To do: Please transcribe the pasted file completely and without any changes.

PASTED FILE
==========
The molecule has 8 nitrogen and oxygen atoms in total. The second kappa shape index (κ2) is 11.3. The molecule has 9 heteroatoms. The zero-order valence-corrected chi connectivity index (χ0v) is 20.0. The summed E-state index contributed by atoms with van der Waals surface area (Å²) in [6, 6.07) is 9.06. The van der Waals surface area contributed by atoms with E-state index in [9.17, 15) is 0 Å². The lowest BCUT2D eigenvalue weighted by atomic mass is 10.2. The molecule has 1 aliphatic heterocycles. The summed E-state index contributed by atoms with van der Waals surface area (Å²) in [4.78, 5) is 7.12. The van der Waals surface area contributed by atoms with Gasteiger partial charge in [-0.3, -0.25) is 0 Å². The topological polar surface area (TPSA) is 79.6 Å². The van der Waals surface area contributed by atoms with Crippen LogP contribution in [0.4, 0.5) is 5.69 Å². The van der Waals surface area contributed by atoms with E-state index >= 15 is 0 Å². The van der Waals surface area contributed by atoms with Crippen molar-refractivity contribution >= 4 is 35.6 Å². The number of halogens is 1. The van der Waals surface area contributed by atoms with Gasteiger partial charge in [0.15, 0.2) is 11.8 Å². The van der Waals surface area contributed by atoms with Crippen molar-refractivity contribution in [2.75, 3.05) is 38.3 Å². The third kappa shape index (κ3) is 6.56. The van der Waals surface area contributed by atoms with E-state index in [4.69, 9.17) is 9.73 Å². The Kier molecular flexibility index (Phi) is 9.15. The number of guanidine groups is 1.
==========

The molecule has 8 nitrogen and oxygen atoms in total. The second kappa shape index (κ2) is 11.3. The molecule has 9 heteroatoms. The zero-order valence-corrected chi connectivity index (χ0v) is 20.0. The summed E-state index contributed by atoms with van der Waals surface area (Å²) in [6, 6.07) is 9.06. The van der Waals surface area contributed by atoms with E-state index in [9.17, 15) is 0 Å². The lowest BCUT2D eigenvalue weighted by atomic mass is 10.2. The molecule has 1 aliphatic heterocycles. The summed E-state index contributed by atoms with van der Waals surface area (Å²) in [4.78, 5) is 7.12. The van der Waals surface area contributed by atoms with Gasteiger partial charge in [-0.3, -0.25) is 0 Å². The topological polar surface area (TPSA) is 79.6 Å². The van der Waals surface area contributed by atoms with Crippen LogP contribution in [0.4, 0.5) is 5.69 Å². The van der Waals surface area contributed by atoms with E-state index >= 15 is 0 Å². The van der Waals surface area contributed by atoms with Crippen molar-refractivity contribution >= 4 is 35.6 Å². The number of halogens is 1. The van der Waals surface area contributed by atoms with Gasteiger partial charge in [0.15, 0.2) is 11.8 Å². The van der Waals surface area contributed by atoms with Crippen molar-refractivity contribution in [2.75, 3.05) is 38.3 Å². The third kappa shape index (κ3) is 6.56. The van der Waals surface area contributed by atoms with E-state index in [4.69, 9.17) is 9.73 Å². The Kier molecular flexibility index (Phi) is 9.15. The number of guanidine groups is 1.